We sometimes crave sitting in its light, absorbing its warmth, feeling it upon our skin. We even want to know more about it, and are curious when things like eclipses take place. Yet, despite our desire to look directly at it, we cannot without harming our eyes. Because as much as we know that the sun is part of all that happens in our world, we also know that we could not stand next to it without being consumed in its fire. It is much more than a heat lamp.

Of course, God is not the sun. My comparison is just a weak attempt to explain how something can be close to us, part of us, and yet beyond us at the same time. So that is the dilemma of faith. How can we get closer to the one who made us? How can we see God more clearly and completely?

St. Anselm in his great treatise on God, in the very first chapter writes this: “Be it mine to look up to your light, even from afar, even from the depths. Teach me to seek you, and reveal yourself to me, when I seek you, for I cannot seek you, except you teach me, nor find you, except you reveal yourself. Let me seek you in longing, let me long for you in seeking; let me find you in love, and love you in finding. Lord, I acknowledge and I thank you that you have created me in this your image, in order that I may be mindful of you, may conceive of you, and love you; but that image has been so consumed and wasted away by vices, and obscured by the smoke of wrongdoing, that it cannot achieve that for which it was made, except you renew it, and create it anew. I do not endeavor, O Lord, to penetrate your sublimity, for in no wise do I compare my understanding with that; but I long to understand in some degree your truth, which my heart believes and loves.”[2]

Anselm captures strongly the difficulty of wanting to see God, and yet knowing that as humans, partly because we are sinful, partly because we simply are not wise enough to handle it, we are limited in our ability to see God. We are in the image of God, but we are not God. He also reminds us that, although we cannot find God, although we cannot see God, God can find us, teach us, God can reveal Godself to us.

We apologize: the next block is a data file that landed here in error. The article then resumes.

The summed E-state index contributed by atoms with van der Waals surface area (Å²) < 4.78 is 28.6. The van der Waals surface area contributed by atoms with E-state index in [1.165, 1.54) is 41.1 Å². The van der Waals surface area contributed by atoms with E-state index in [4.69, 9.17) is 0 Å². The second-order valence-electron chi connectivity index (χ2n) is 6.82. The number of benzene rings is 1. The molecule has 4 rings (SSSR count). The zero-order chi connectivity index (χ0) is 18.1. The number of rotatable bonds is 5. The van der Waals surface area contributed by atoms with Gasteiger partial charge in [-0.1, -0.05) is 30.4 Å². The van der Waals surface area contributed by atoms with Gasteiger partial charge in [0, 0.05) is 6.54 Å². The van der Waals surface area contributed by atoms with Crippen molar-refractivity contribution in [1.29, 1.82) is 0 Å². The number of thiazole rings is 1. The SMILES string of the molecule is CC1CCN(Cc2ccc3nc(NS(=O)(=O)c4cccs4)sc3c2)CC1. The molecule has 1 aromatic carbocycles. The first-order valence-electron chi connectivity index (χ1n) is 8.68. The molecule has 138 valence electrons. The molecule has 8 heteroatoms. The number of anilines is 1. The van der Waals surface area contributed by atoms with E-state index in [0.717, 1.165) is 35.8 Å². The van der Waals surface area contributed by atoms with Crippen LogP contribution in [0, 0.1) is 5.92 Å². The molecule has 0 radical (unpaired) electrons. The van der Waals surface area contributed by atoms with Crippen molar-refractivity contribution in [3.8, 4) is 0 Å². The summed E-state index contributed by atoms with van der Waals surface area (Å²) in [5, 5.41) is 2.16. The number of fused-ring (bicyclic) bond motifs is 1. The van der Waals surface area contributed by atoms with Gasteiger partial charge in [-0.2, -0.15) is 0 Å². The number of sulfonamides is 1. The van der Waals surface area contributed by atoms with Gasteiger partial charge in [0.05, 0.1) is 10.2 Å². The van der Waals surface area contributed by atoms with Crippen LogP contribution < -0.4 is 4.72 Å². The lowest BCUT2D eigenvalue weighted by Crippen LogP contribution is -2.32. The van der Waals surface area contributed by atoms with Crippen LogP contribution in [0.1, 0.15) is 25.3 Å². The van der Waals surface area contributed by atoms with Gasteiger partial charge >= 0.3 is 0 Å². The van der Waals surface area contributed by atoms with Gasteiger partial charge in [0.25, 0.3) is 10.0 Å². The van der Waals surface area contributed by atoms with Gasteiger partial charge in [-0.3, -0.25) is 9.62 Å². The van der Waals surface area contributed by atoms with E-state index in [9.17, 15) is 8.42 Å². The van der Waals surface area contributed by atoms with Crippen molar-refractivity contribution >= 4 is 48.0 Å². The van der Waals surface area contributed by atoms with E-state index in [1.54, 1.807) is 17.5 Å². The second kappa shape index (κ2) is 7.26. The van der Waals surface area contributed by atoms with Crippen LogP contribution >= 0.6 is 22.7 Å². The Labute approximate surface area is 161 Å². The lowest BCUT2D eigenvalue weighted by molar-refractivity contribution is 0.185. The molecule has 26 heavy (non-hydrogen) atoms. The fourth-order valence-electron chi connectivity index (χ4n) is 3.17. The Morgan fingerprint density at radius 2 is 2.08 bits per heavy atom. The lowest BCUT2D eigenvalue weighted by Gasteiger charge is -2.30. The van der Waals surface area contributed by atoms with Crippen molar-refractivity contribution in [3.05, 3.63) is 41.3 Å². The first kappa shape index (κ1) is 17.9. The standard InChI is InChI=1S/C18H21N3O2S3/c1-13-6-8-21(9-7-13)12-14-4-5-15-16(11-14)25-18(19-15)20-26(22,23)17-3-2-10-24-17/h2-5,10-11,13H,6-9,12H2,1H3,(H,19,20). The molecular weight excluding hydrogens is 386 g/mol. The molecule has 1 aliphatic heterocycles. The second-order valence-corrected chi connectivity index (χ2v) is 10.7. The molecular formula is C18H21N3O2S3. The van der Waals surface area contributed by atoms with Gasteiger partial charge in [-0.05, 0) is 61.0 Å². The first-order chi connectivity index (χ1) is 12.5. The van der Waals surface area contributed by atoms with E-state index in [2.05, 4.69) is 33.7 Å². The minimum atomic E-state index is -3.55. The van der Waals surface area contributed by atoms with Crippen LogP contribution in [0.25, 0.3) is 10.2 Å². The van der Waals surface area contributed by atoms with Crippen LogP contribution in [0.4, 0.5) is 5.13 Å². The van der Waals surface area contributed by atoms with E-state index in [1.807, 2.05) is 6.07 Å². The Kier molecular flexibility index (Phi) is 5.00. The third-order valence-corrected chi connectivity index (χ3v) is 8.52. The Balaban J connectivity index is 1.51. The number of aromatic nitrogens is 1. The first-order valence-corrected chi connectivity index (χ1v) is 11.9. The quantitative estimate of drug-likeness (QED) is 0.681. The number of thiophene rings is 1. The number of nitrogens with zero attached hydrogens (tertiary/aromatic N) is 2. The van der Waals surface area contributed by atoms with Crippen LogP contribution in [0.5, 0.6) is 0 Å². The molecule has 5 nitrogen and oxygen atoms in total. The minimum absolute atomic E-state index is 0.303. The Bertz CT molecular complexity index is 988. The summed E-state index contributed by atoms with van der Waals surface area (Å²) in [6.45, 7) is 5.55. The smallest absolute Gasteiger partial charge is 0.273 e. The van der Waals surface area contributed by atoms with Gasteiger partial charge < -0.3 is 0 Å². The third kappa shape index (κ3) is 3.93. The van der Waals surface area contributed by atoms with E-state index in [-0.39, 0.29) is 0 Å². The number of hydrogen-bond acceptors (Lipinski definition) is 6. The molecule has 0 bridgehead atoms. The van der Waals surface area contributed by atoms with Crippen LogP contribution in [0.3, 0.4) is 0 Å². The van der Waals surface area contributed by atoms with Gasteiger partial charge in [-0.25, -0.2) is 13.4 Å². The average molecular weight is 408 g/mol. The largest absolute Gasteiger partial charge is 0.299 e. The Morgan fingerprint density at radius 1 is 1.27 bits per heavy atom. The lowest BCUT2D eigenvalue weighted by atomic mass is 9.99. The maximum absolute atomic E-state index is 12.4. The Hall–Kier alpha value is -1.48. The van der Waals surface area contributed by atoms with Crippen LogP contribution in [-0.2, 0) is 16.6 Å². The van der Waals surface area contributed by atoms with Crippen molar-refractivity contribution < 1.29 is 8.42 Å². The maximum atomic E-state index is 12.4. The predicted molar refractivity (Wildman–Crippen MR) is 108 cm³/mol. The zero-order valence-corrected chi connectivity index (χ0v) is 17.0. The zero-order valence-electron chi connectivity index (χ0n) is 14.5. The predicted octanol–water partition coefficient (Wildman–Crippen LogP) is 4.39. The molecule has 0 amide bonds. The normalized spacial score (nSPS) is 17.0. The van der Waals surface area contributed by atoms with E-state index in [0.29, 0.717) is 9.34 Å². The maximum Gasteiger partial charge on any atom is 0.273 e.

So here is the amazing thing that happens in this scripture. Although God is so beyond us, God wants to grant Moses his wish. God wants to satisfy his desire to see God’s glorious presence. In fact, God wants all of us to be able to encounter God and draw close to God. This is part of the grace of God.

This song captured that well for me. You can sing along if you like, or just read and meditate on the words and pictures.

[video Who Am I – Casting Crowns]

And so God often grants us fleeting glimpses of Godself. We may catch a glimpse of God in nature, or in the compassionate actions of another person, in a spiritual moment while we are in prayer, or in a dream while we are asleep. Even Jesus is just a glimpse of God, the embodiment of God in a human form, as much as God can be contained by such.

Each of these glimpses is meant to help satisfy what we crave, that meeting with God, while also reminding us that God is far beyond us and bigger than we can ever capture with our smart-phone camera.

What this means in our personal spiritual lives is that God is willing to bless us with glimpses of God. But it also means that those glimpses may never quite satisfy us. There will always be mystery in God. It means that while we want a personal relationship with God, and God in some ways grants it, that relationship is one between the Creator of all that is, and one of the creations. It is not a relationship of equals, but despite that, it is a relationship of love. Love that wants dialogue, give and take, obedience and forgiveness. And that is complex, hard to explain, and yet wonderful to be part of every day!

As Rabbi Adam Morris says, “The Divine Being, regardless of its power and presence in your personal world, is still as mysterious and elusive as the Israelites found it.” And quite honestly, that is exactly what I would expect from God: to be like me, and yet to be beyond me, and that makes me love and awe God even more.

[1] Seasons of the Spirit, p. 121.
[2] Works of St. Anselm, tr. by Sidney Norton Deane, [1903], at sacred-texts.com, chapter 1